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The Hidden and the Seen
Constructing the Sacred: Visibility and Ritual Landscape at the Egyptian Necropolis of Saqqara

The Hidden and the Seen

The study of sacred landscapes asks scholars to look beyond economic and demographic aspects of the human relationship with the land and broach questions of how meaning and significance were constructed by ancient people.1 An important focus of such studies centers on the material culture of ritual, and how material forms are especially effective at communicating and actively shaping religious ideology.2 The archaeological site of Saqqara offers a unique opportunity to examine how ancient Egyptian royals and elites linked to state governance created and perpetuated a sacred funerary landscape over the course of 2500 years. Adjacent to the important administrative city of Memphis, kings, royal family members, and the highest functionaries of the state built monumental tombs to serve as the center of their funerary cult. Saqqara’s use and importance spans the entire duration of the Pharaonic state, with intensive burials beginning at the point of state formation and continuing to be occupied in the Old, Middle, and New Kingdoms, as well as the Late Period (although with periods of inactivity between). Its chronological range thus provides the chance to compare and contrast strategies across time, and parallel to important religious and political developments of the wider culture. The site, although functioning primarily as a human cemetery, also encompassed diverse types of activities and structures such as temples, chapels, settlement, animal catacombs, and (when including the neighboring site of Abusir) solar temples (outlined in detail in Section 2). The long history and variety of uses of the site therefore present the potential for investigation and comparison of a landscape across great spans of time and action.

In this work, I maintain that royal and elite Egyptians used a number of common strategies to construct sacred landscapes at Saqqara and other important funerary sites across Egypt. These practices included associating sites or entire regions with cosmic concepts and symbolic alignments, overlaying religious metaphor onto natural features, incorporating networks of divine movement into cemetery spaces, and intentionally crafting monument visibility and invisibility in order to inscribe royal and elite power into the built landscape. While these strategies are further discussed in Section 5, I focus in this section exclusively on the use of visibility at Saqqara. Certainly, Egypt is known worldwide for its impressive monuments, and the erection of monumental architecture is well documented as one technique developed for articulating and perpetuating hierarchy in burgeoning states across the globe.3 But the relationship between monumentality, visibility, and monument prominence is more complex, and I argue that distinct forms of visibility were intentionally enacted or enhanced at Saqqara to create a culturally specific type of elite funerary landscape. By turning a critical eye to the individual and group choices made by those able to construct monumental features at the Saqqara site, I identify and hypothesize the specific visual strategies used by these groups to create a sense of sacred funerary space at this site. Looking closely at how the landscape was altered at distinct moments in time, primarily through standing architecture, it is clear that ideational space, the intangible and interpretive aspects, could differ in meaningful ways across time and between active groups. Indeed, at various moments in Egyptian history, the site was the locus of different forms of landscape expression and interpretation, as funerary and religious concepts changed along with the consolidation and development of the state. Yet, while sacred landscape meaning was dynamic and changing, I identify strategies connected to visibility at the site that operated across time periods. Such strategies of intervention included intervisibility between Saqqara and other sites; the use of perspective, monument shape, and building siting to craft specific visual connections between monuments; intentional invisibility; and the aesthetic design of monuments in the use of the visual aspects of color, texture, and contrast. I argue that such strategies correlated with contemporary concepts focused on the power of ritualized sight. I also tie monumentality and networks of visibility to the maintenance of social order and elite identity,4 originating in the mythology of the king and state power, which privileged the access and knowledge of the ruler and his supporting elites.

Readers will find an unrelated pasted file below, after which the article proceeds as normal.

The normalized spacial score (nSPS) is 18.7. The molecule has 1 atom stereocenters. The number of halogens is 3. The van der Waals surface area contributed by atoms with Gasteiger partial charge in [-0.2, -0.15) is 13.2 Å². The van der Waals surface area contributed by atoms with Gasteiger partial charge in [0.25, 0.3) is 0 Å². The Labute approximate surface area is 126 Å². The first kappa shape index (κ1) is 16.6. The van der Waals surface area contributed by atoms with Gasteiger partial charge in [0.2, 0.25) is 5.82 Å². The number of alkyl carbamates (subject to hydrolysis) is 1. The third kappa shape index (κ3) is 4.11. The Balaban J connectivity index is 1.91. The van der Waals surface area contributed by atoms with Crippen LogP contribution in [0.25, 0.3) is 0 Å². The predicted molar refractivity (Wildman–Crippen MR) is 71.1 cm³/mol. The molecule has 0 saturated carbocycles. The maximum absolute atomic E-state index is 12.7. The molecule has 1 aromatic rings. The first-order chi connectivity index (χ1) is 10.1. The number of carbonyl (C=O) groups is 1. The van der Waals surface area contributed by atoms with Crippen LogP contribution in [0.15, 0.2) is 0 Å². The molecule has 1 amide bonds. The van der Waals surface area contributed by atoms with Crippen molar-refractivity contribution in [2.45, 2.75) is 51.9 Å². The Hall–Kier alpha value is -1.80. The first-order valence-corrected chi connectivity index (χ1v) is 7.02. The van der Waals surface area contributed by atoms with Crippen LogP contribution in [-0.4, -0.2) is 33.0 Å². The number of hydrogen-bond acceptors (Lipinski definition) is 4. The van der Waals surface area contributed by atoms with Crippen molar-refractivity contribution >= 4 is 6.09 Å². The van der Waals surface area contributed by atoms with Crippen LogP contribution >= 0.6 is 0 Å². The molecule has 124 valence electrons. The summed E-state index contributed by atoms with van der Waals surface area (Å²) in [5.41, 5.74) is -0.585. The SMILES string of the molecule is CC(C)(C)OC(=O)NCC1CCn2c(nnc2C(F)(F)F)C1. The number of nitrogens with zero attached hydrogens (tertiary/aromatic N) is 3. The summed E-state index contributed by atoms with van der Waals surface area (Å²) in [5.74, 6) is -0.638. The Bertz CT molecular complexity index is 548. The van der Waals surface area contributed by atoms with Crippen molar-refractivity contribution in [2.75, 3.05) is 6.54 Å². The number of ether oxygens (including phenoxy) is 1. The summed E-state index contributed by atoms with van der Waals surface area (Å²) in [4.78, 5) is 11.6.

This section uses the 3DGIS model to look closely at sacred place-making at Saqqara, isolating individual time-slices in an attempt to identify how royal and elite communities actively created a sacred landscape at distinct moments. Visibility, of all the strategies of sacred landscape production mentioned above, is the least theorized in Egyptology, and I suggest that it played a more important role than previously acknowledged. The deflation, disassembling, and reuse of monuments in the thousands of years since their construction has obscured many aspects of their original visual effect, and thus impacted our modern ability to recognize its strategic use. Using analysis tools in the 3DGIS model, I reimagine and reassess visual networks at the site, and suggest new ways of interpreting landscape meaning in the past.